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Livestock guardian dog culture in the Balkans

In her book Brave and Loyal: An Illustrated Celebration of Guardian Dogs, Cat Urbigkit relates a conversation she had in Bulgaria with Sider and Atila Sedechev, experts on the use of the Karakachan livestock guardian dog (LGD), “the bear fighter of the Balkans.” 

The Sedechevs maintain that “survival of the guardian depends on the survival of the predator and vice versa.” As Urbigkit writes, “Their interest begins with conservation of the dog but extends to a variety of predators because these animals developed and evolved together and need each other to reach their full evolutionary potential—to survive with their evolutionary potential intact” (Urbigkit 2016). 

Prior to Soviet rule and the collectivization of agriculture, the Karakachan people were nomadic herders grazing large flocks of sheep with guardian dogs. During Soviet rule, lands were nationalized, the nomads were settled and the flocks were sent to collectives. During and immediately following Soviet rule, many guardian dogs and sheep herds were eradicated. However, as the nation began to reprivatize agriculture, efforts began to conserve the native guardian dogs, livestock and predators, and the landscape in which they originally evolved. 

In 1996, the Bulgarian Biodiversity Preservation Society began a program with the goal to conserve the original breed and working abilities of the Karakachan LGD, with a focus on “conservation of the unique symbiosis between all these elements” (Urbigkit 2016). “Bulgaria has one of the highest predator densities in the European Union, estimated at approximately 2,300 wolves and 600 European brown bears,” writes Urbigkit. In order to protect rural residents, improve the agricultural economy and conserve working landscapes, the program raises Karakachan pups and places them with local herders. 

The program has been extremely effective. “The program to distribute Karakachan pups to livestock producers in regions of the Balkans that are inhabited by large carnivores resulted in an 80 percent decrease in livestock depredations,” writes Urbigkit. Flocks protected by Karakachan guardian dogs were soon avoided by wolves, while neighboring flocks without guardian dogs were depredated. “The wolves had turned to easier prey.” As part of the program, herders provided with pups are required to raise and provide pups to other herders—“a sort of paying it forward,” says Urbigkit.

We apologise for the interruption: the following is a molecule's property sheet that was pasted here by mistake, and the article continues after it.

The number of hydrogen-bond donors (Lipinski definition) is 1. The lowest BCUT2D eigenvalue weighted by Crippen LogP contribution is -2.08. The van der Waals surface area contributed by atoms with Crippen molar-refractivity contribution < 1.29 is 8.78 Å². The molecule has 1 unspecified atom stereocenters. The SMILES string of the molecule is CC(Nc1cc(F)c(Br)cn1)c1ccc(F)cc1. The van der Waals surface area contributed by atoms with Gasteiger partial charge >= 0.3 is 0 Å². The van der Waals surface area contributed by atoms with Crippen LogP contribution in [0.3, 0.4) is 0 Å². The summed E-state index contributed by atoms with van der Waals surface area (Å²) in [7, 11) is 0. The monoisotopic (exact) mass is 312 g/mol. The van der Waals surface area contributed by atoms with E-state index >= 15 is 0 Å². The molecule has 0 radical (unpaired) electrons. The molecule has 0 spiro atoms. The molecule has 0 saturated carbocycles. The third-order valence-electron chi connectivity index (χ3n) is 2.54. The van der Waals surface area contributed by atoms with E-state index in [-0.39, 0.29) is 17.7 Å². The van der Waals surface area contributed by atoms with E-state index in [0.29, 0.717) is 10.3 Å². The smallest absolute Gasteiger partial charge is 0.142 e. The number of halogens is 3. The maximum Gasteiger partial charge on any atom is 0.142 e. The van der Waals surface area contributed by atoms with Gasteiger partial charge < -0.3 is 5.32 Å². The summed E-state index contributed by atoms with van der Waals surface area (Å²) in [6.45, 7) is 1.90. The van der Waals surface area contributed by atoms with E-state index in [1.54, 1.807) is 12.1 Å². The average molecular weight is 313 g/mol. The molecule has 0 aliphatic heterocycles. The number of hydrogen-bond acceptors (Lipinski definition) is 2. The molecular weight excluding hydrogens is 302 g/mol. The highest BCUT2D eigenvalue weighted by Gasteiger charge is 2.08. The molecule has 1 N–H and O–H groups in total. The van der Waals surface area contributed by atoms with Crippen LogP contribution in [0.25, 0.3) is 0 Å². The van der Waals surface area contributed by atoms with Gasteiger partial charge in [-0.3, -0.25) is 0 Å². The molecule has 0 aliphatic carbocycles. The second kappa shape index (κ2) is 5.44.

The Karakachan dog is effective at guarding livestock in part because it is very territorial. “It accepts the flock as its territory, wherever it is.” A Karakachan LGD is aggressive with predators and works together with other dogs to drive off wolves and bears by pursuing and, if need be, engaging with them. The dogs become visibly aggressive to strangers approaching the flock, warning them not to approach. Conflicts with recreationists are minimized because, in this part of the world, “the tradition of guarding livestock with big, aggressive dogs has always existed,” and therefore the public knows to avoid or move around sheep flocks with guardian dogs. 

“As members of the European Union, Bulgaria provides subsidies to livestock producers. The subsidy is higher if the producer uses guardian dogs,” writes Urbigkit. Subsidies help to support rural economies, encourage grazing as a tool to reduce encroaching woody vegetation and mitigate conflict with predators.


Photo: Wyoming author and sheep rancher Cat Urbigkit with a livestock guardian dog. Courtesy of Cat Urbigkit.

This article originally appeared as a case study in Reducing Conflict with Grizzly Bears, Wolves and Elk: a Western landowners’ guide.

Hallie Mahowald is programs director for the Western Landowners Alliance. She lives in Salida, Colorado, where she also serves as vice president of the board of directors of the Central Colorado Conservancy.